Tyler writes:

Bryan Caplan
believes that scholars should be ashamed if they do not publicly bet
their views.  In contrast I fear this requirement would become a tax
upon ideas.

My knee-jerk reaction is to say, “Yes, a tax upon false ideas.”  My second thought is to say, “No, it’s also a tax upon thinking out loud.”  My third thought is to say, “Not quite.  It’s also a tax upon thinking out loud – and then refusing to back down when listeners offer constructive criticism.”

Tyler continues:

How would you feel about an obligation (if only a moral one) for
scholars and commentators to publicly reveal the content of their
investment portfolios?  Those portfolios are their real bets. 

Portfolios are “real bets” about a narrow range of tightly bundled questions.  When I hold an index fund, for example, I am simultaneously betting on the quality of economic policy, the resilience of the economy, the average risk premium, etc., but only as they relate to the price of stocks.  The beauty of the betting norm is that it opens up a much wider range of individually-wrapped questions.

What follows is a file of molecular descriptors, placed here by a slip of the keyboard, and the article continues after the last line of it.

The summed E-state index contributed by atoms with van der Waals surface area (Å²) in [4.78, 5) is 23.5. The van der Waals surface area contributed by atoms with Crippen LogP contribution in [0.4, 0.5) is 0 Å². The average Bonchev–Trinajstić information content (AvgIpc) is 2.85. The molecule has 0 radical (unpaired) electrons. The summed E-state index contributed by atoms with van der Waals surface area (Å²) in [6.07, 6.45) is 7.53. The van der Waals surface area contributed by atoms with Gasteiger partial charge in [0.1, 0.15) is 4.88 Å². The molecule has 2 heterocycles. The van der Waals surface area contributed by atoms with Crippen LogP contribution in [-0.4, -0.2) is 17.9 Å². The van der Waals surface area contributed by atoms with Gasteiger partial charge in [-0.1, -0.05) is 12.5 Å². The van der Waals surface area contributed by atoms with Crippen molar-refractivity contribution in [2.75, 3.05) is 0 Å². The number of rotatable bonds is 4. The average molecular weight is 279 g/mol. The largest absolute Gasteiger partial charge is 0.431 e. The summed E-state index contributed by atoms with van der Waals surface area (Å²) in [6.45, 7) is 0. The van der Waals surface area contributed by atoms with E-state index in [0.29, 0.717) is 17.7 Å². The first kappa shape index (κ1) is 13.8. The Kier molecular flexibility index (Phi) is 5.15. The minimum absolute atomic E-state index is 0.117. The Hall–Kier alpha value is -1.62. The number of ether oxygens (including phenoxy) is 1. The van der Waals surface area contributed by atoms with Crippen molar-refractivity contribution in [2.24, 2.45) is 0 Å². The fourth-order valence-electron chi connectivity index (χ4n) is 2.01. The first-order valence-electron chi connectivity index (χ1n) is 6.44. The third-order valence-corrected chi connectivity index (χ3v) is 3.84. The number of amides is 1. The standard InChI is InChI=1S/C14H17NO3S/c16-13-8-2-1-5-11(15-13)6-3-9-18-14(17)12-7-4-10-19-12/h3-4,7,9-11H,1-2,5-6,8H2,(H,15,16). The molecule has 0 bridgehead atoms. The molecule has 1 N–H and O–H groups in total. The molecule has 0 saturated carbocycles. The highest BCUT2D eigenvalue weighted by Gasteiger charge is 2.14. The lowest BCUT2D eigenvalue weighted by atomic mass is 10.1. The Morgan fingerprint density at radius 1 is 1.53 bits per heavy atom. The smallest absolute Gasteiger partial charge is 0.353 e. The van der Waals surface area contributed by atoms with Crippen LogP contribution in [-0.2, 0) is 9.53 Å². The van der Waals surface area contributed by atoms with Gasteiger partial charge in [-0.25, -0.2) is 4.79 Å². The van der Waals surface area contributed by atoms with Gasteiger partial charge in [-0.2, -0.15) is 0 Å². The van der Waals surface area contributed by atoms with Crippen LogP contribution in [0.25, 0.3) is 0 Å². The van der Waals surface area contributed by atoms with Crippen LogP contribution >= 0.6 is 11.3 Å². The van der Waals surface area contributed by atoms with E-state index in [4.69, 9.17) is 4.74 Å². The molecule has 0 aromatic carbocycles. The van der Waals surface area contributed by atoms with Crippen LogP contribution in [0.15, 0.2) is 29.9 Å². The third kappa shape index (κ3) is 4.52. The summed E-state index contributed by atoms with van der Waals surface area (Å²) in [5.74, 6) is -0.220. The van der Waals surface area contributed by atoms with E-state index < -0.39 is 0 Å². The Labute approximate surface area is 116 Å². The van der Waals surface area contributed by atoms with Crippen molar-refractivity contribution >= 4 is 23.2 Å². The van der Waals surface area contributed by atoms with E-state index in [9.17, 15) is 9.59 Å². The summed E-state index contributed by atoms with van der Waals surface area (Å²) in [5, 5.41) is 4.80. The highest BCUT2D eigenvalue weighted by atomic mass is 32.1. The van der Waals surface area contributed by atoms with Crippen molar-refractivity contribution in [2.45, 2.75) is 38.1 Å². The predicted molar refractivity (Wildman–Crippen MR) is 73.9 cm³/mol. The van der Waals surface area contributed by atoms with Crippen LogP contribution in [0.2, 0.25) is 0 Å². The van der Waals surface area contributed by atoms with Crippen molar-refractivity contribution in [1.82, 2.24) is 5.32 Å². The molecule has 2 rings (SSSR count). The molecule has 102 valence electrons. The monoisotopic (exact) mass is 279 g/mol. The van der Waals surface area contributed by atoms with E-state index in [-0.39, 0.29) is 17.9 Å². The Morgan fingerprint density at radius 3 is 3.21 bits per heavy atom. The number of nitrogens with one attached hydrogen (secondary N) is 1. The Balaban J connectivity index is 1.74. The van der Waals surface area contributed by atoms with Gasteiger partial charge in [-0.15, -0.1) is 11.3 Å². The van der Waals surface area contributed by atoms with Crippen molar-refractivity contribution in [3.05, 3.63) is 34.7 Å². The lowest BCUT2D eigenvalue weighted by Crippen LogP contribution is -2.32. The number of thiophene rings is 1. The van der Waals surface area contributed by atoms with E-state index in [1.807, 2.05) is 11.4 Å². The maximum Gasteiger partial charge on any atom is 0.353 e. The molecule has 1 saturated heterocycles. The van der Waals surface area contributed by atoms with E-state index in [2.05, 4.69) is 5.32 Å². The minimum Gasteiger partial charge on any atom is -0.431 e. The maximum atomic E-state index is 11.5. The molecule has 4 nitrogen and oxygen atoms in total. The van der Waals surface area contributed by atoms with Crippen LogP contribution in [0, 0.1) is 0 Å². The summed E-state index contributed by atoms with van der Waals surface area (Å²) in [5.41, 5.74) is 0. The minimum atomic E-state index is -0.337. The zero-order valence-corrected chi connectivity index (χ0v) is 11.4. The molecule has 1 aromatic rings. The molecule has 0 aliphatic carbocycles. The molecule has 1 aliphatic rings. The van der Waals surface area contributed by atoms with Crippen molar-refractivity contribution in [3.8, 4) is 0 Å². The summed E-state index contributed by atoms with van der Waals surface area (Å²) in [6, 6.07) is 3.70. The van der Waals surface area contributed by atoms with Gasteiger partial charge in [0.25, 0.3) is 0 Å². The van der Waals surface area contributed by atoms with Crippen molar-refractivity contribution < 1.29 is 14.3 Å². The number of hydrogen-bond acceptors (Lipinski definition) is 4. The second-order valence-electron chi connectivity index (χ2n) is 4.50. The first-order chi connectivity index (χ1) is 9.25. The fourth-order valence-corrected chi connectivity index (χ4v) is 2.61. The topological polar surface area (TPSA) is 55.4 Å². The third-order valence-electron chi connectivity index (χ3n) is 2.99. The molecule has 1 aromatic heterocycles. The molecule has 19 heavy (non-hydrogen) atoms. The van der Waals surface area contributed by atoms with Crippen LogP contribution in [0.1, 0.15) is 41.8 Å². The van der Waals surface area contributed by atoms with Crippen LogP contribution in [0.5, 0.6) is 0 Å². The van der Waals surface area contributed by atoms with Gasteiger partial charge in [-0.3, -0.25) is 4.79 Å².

Of course, if a scholar or commentator makes claims about what financial markets are going to do – or offers general advice about prudent investing – I think it’s entirely appropriate to ask them about the content of their investment portfolios.  “But… that would be a tax upon hypocrisy!”  Precisely.